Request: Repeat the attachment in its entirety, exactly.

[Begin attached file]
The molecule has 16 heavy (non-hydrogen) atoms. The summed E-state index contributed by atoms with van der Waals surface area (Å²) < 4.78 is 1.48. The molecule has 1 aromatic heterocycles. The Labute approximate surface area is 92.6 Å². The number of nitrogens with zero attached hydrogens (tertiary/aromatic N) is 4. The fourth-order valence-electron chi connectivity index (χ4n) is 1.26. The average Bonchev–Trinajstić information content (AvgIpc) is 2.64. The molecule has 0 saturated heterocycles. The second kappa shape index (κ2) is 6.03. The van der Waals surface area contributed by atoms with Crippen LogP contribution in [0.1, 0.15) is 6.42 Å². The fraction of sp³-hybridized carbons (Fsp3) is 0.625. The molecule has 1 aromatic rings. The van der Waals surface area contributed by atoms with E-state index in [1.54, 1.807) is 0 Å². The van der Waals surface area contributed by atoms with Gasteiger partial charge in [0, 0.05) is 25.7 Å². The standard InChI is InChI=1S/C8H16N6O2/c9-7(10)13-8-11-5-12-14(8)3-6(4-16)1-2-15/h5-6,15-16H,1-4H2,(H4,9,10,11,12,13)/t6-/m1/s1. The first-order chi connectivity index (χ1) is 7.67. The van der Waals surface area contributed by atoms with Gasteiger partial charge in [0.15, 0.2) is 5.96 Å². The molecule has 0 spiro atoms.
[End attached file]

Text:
The molecule has 16 heavy (non-hydrogen) atoms. The summed E-state index contributed by atoms with van der Waals surface area (Å²) < 4.78 is 1.48. The molecule has 1 aromatic heterocycles. The Labute approximate surface area is 92.6 Å². The number of nitrogens with zero attached hydrogens (tertiary/aromatic N) is 4. The fourth-order valence-electron chi connectivity index (χ4n) is 1.26. The average Bonchev–Trinajstić information content (AvgIpc) is 2.64. The molecule has 0 saturated heterocycles. The second kappa shape index (κ2) is 6.03. The van der Waals surface area contributed by atoms with Crippen LogP contribution in [0.1, 0.15) is 6.42 Å². The fraction of sp³-hybridized carbons (Fsp3) is 0.625. The molecule has 1 aromatic rings. The van der Waals surface area contributed by atoms with E-state index in [1.54, 1.807) is 0 Å². The van der Waals surface area contributed by atoms with Gasteiger partial charge in [0, 0.05) is 25.7 Å². The standard InChI is InChI=1S/C8H16N6O2/c9-7(10)13-8-11-5-12-14(8)3-6(4-16)1-2-15/h5-6,15-16H,1-4H2,(H4,9,10,11,12,13)/t6-/m1/s1. The first-order chi connectivity index (χ1) is 7.67. The van der Waals surface area contributed by atoms with Gasteiger partial charge in [0.15, 0.2) is 5.96 Å². The molecule has 0 spiro atoms.